And the answer? Surprisingly damn well, to be honest.

As opposed to Snow White and the Seven Dwarves, which was fully animated via a cel-shading process (and was the first of its kind in this regard) this movie uses shadowy cutouts, animated through stop motion and it honestly looks really good. The animation is smooth and the cutout style really creates a unique and sometimes haunting style that I’ve honestly not seen in any other animated movies to date. And it genuinely holds up to a startling degree. Seriously, I’ve seen actual modern theatrically released animated movies that don’t even begin to look as good as this does and this was made in the 1920’s, for god’s sake.

And it’s not just the animation, but the direction as well that stands out. Being a silent movie, obviously, the film has very little dialogue or narration and thus mostly relies the visuals to tell the story, which itself only compliments the strengths on animation. And the movies does a great of capturing the appropriate tone for each moment or scene, be it action, fear, awe or whatever. Seriously, the movie can be downright haunting at times, with the scene of Aladdin finding the genies in the lamp being a standout, or the shapeshifters battle (which I’m fairly confident The Sword in the Stone ripped off, fyi).

The story itself is a bit basic. It’s a mix of Aladdin and another of the tales from the 1001 Nights (although honestly, the Aladdin stuff kinda comes the hell out of nowhere). It also shows its age a little, with more than a few story aspects that are a little… problematic in modern times. (Such as the main romantic subplot being initiated by the protagonist effectively kidnapping the girl, the harem scene and the… let’s call it ‘racially awkward’ scenes in China. But the story itself also carries a fun sense of timelessness and, even with those few problematic elements, rarely feels dated in any way.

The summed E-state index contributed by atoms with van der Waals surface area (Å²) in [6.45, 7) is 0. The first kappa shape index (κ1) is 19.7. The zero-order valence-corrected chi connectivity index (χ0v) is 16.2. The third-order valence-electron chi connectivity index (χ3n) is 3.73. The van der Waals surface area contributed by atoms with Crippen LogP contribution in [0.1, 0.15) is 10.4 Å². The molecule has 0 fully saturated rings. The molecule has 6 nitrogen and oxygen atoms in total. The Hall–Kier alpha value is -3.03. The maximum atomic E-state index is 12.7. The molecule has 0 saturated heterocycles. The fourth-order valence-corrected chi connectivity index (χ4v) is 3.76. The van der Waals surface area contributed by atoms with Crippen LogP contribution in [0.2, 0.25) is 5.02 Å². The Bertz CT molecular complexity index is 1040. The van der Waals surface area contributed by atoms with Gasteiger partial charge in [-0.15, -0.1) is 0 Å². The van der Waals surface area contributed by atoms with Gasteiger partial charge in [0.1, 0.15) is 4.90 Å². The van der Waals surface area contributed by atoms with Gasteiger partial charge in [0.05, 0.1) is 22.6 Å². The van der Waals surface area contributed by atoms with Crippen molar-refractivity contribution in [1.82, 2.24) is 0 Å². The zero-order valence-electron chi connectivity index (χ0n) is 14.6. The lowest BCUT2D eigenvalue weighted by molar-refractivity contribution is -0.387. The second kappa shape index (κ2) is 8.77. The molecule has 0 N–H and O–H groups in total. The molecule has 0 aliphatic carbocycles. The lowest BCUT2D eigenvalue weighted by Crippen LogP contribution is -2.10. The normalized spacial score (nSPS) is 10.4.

As it is, this movie really wasn’t what I was expecting from the oldest surviving animated film and I mean that in a mostly positive way. In spite of its age, the animation holds up really well and it’s a genuinely quite enjoyable movie. Hell, polish up the quality of the film a little (and remove some of the problematic elements) and it could easily be released today, that’s how well it holds up. So I’d definitely recommend giving it a try if you’re interested. That said, it’s not perfect, so for now, I think I’ll give it an A-

(Side Note: Avoid the version of the movie which adds an annoying woman narrating and explaining everything that happens onscreen. I tried watching that version and ended up muting it after about 10 minutes.)

 

Rankings:

  1. Battleship Potemkin- A+/A
  2. Sherlock Jr- A
  3. The Adventures of Prince Achmed- A-
  4. Nosferatu – B+
  5. Safety Last – B+
  6. The Goat (1921) – B+
  7. The Cabinet of Dr Caligari (1920) – B-/C+

 

Anyway, next time is 1927 and a movie I’ve been wanting to check for quite a long while now. I won’t make it too obvious but needless to say, if you know anything about which movies came out that year, this won’t be too difficult to guess.